The Center for Medical Genetics has experience with a broad array of inherited diseases and conditions that go beyond cancer, cardiovascular disease and neurological disorders.
Our Medical Geneticists and Genetic Counselors provide services and contribute to clinical trials across diverse specialty areas including, but not limited to:
Offering individualized care, we aim to fulfill specific requests for testing of the most to the least common inherited conditions. Our team uses genetic testing, when appropriate, to identify possible familial reasons for a variety of health problems and/or provide a definitive diagnosis for inherited diseases.
Advances in personalized medicine continue to increase our knowledge about the role our DNA plays in our health. With each new discovery about inherited genetic links to disease, we update and expand our genetic testing and counseling capabilities at NorthShore. We not only follow up with our patients but also encourage other individuals to keep in touch with our medical genetics team for the latest testing options.
Kidney Disorders and Conditions
While most renal disorders are not hereditary, some kidney conditions have known inherited genetic components. Common hereditary kidney disorders include:
- Autosomal Dominant Polycystic Kidney Disease, a generally late-onset condition that leads to progressive cyst development.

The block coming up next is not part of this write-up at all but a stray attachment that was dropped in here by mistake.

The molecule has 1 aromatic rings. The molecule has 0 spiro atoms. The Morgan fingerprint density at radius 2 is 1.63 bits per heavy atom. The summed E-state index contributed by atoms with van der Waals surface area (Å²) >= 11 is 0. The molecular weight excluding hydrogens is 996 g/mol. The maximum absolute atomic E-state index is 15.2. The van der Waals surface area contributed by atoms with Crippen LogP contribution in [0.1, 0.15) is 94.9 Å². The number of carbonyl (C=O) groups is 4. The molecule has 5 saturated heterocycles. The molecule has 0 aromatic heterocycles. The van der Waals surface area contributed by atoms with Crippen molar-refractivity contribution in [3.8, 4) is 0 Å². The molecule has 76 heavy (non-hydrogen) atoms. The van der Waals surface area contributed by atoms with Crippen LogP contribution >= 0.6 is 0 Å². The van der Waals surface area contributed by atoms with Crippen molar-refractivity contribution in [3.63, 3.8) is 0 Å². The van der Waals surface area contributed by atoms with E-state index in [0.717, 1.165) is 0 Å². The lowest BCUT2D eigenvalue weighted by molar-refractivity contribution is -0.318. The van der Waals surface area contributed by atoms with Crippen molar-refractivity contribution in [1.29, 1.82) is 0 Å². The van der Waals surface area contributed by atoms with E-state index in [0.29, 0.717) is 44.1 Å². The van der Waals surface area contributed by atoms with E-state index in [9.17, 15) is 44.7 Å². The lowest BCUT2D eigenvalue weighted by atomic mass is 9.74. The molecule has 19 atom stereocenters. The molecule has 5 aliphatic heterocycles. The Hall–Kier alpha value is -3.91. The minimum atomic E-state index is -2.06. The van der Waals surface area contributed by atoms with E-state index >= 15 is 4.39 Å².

- Tuberous Sclerosis, a renal disorder that affects many of the body’s systems from the eyes to the central nervous system.
- Alport Syndrome, a condition involving inflammation of the kidneys leading to chronic renal failure (hereditary nephritis), deafness and eye abnormalities.
- Von-Hippel Lindau Syndrome, a hereditary cancer syndrome that can lead to tumors in a number of organs including the kidneys, cerebellum, spine, eye, inner ear, adrenal glands and pancreas.
If one of these kidney disorders runs in your family, your chances of developing this type of inherited disease increases.
At NorthShore, we provide genetic testing for some hereditary kidney conditions. DNA test results, along with a detailed family medical history, helps to determine the likelihood of a hereditary kidney syndrome. It is generally most informative if a relative who has had kidney disease is tested first, to determine if an identifiable gene mutation exists in the family. Further testing of at-risk family members can help determine which individuals have a significantly higher risk of developing an inherited kidney disease or have a general population risk.
Inheriting diabetes is not clear cut. People with a family history typically inherit a predisposition to the endocrine disorder. Environmental factors, from diet and obesity to viral infection, are believed to be among the triggers that set off the development of the disease. Although Type I and Type II are the most commonly known forms, many types of diabetes exist—and all have some sort of genetic component that drives the condition.
Our medical genetics team is working with NorthShore clinical researchers to test individuals with Maturity-Onset Diabetes of the Young (MODY). A rare form of the condition, MODY is frequently misdiagnosed as either Type I or Type II diabetes. Type I typically involves a lifetime of insulin injections; Type II can usually be controlled with oral medications and diet. Unlike these forms of the disease, however, MODY can often be managed with oral medications rather than insulin injections. Sometimes, no treatment at all is needed.